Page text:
Every occasion down at the Club seemed to be a bit special to me and I was able to obtain a lot of satisfaction, when I did go down there. I had a lot of friends and the cooperation between the members themselves and my cooperation with them, just couldn’t fault. Every crew in my opinion was a good crew. Those that didn’t win races, it wasn’t always their fault, but, there’s no one thing I can say was the highlight. We did many things down there in a lot of ways. We introduced a speed boat, and that’s when Dave Magoffin arrived. Dave used to coach the crews from that. In most cases, if the crews had to do a racing start, the boat would be left behind.
Cal and I went to a lecture one night over at the university, of Professor Cotton and Forbes Carlisle. The lecture was “Adaptation Syndrome” which was the idea – one of the analogies was a carpenter, if he frequently cut himself or things like that, the wounds would heal much quicker than a person who say had no wounds of any description suddenly cut himself, he’d have a lot of trouble healing. The theory he’d adopted in muscle building and he adopted this what they called an ergometer. We had it installed down at the University and some of the boys went down there and had a try out on it and it was a real gut-buster. Anyway Cal and I got the wonderful idea, we’d reproduce this thing for Toowong. Instead of the straight pulling action of the ergometer, we would work up an arrangement with a flywheel activated by an oar which we tried to build. We had a bicycle wheel with the ratchet on it and coupled up to a chain at the end of a sawn down blade and we got a great lump of iron around this wheel. I think we rolled it, because in those days, in the old workshops we had at Indooroopilly, there was a set of blacksmith rollers. We rolled this inch square steel to fit around the back of the wheel of the rim of the bicycle and we bolted that on. Anyway they used to fiddle down there and fellows used to get on to it but eventually the fact that the weight in the wheel was quite out of balance with the strength of the spokes and you can imagine what happened. They tried to either give it sort of a quick start on it, or quick stop on it, the iron would keep going and of course the spokes would keep flexing backwards and forwards. Anyway, eventually it all fell through but later on when they got the extension finished, they put in a couple of professional rowing machines. They’ve got quite a gym down there now, I believe. But that was the beginnings of that – we used to fiddle with things like that and we used to have them all intrigued. Everyone wanted to have a go on it.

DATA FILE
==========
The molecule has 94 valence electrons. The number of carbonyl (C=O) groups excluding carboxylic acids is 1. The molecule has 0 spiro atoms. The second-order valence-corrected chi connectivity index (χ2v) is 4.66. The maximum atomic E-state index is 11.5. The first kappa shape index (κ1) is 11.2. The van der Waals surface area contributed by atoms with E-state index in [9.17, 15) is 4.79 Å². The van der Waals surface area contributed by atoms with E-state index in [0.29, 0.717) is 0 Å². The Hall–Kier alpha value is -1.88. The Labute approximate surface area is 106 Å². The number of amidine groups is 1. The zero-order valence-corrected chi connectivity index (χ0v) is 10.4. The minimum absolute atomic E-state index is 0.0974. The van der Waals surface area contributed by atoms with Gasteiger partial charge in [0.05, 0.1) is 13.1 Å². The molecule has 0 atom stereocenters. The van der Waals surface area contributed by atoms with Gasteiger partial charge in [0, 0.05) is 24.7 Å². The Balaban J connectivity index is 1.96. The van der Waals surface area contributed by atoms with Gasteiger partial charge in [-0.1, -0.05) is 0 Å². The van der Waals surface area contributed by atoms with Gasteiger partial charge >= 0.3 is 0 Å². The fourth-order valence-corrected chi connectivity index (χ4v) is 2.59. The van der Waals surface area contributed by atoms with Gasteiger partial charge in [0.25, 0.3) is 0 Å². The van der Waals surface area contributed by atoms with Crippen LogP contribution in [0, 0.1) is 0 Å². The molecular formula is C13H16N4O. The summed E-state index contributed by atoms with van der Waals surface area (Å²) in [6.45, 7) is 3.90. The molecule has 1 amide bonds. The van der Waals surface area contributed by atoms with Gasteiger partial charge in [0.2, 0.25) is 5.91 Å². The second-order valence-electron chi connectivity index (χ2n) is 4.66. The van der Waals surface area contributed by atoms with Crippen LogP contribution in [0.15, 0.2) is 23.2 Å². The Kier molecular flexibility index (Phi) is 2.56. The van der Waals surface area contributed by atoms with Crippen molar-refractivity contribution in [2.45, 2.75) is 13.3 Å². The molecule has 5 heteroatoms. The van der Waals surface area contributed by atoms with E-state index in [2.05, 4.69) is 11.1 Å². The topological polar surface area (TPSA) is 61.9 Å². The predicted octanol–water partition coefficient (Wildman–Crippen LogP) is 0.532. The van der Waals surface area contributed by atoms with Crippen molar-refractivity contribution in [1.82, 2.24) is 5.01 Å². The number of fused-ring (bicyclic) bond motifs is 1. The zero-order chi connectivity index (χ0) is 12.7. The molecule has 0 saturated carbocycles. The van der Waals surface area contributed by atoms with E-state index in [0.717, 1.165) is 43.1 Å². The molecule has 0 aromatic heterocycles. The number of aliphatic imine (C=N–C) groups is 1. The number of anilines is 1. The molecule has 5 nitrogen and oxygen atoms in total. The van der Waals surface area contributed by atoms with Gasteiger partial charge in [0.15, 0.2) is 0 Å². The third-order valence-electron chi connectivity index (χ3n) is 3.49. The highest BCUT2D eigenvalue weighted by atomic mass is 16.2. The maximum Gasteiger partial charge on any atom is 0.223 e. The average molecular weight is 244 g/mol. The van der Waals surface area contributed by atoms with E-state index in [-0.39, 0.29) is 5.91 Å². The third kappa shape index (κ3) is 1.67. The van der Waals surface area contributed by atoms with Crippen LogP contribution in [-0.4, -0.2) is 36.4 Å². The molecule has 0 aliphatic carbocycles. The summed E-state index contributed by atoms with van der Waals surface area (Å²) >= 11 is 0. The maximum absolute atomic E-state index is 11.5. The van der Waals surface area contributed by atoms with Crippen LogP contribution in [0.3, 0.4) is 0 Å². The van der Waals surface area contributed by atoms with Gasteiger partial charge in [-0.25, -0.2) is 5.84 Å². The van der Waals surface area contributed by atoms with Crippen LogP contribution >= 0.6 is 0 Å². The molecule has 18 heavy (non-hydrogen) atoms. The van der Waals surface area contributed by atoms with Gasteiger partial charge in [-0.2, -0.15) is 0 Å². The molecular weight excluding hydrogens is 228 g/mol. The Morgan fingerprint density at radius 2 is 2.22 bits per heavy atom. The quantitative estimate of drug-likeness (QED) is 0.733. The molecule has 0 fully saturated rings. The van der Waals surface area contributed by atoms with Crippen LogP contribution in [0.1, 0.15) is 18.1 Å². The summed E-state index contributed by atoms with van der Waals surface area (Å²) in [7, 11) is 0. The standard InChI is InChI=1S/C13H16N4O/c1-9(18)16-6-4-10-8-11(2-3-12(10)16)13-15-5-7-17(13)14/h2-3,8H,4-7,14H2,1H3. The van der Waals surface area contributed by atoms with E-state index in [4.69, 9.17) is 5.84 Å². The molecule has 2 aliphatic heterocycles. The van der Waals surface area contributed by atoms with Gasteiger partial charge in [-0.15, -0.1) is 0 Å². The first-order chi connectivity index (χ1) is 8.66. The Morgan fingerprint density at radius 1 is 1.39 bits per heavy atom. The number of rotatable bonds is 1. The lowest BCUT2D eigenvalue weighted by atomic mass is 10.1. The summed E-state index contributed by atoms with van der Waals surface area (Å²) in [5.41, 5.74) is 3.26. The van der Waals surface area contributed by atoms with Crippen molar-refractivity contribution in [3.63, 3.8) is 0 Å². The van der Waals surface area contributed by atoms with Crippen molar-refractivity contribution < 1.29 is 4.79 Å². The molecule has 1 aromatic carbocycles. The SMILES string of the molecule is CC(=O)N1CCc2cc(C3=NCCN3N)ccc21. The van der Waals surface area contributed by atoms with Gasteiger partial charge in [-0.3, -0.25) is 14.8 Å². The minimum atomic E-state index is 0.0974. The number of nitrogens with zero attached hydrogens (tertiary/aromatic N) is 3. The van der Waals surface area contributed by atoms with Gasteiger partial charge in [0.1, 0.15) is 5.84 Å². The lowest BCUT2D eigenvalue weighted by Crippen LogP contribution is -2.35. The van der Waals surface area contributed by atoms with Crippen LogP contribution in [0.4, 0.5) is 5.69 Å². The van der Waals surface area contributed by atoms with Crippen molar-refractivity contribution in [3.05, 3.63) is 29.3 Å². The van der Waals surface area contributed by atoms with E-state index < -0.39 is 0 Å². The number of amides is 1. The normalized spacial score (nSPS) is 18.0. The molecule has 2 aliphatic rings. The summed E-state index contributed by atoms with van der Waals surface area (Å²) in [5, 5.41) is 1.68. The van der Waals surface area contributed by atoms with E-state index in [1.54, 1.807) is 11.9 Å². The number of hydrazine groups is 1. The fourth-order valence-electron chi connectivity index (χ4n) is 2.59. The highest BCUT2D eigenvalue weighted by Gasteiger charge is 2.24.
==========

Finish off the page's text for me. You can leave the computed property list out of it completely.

I eventually left the club about 1958/9. The work I was having to do wasn’t allowing me any time to get down there and what spare time I had, I didn’t want to spend down there because it was in pretty good hands Eventually I got married and that was the end of it. We had other things to do then.
The Club was going well at stage and they had the right people there. One main stalwart of the club is still there today, that’s Cal Malouf. I know when their finances got into a pretty serious way, he was the instigator of the bingo at Milton which was the club saviour as far as finance is concerned. Things have gone on from there. They’ve got some illustrious people associated with it today that we didn’t have in those days. They’ve done well. You get a bit maudlin, I suppose, you don’t like to see some of the old ways dropped and, but that’s progress. We’ve got to move on, there’s new ideas and new people. They used to run the regattas and I feel today they’ve taken them away from the river and taken up to Wivenhoe Dam. People – only real enthusiasts now sort of go up to watch those races. In my day there was quite a spirit, the rivalry between the clubs. It was Toowong and Commercial, they were the main two. We were very friendly with a lot of the fellows there. Wally Hughes was the main shaker and mover for Commercial and he was a great rival. I think the club was more “together” than they are today. They all seem to turn up on the particular days but I don’t see anything or hear anything of – except their annual dinner and things like that – where they sort of move off for a weekend together or something like that. We used to organise, say on Sunday, we would row from Toowong up to the old Mandalay Picnic Grounds and they would come back on the boat. They used to organise themselves barbecues up there and they were all away from the club house. Today the idea is I think, club rooms which they just go to and, you have a bar there, that seems to be the main consideration in these clubs today. And I suppose that’s the way things have gone. There’s nothing wrong with it, I see, it’s just progress. I feel that the old spirit of comradeship has gradually died away.
We got away and had a lot of fun together. They were good times.”
(Les Keefer was interviewed in November 2005).
Les Keefer died in April 2020.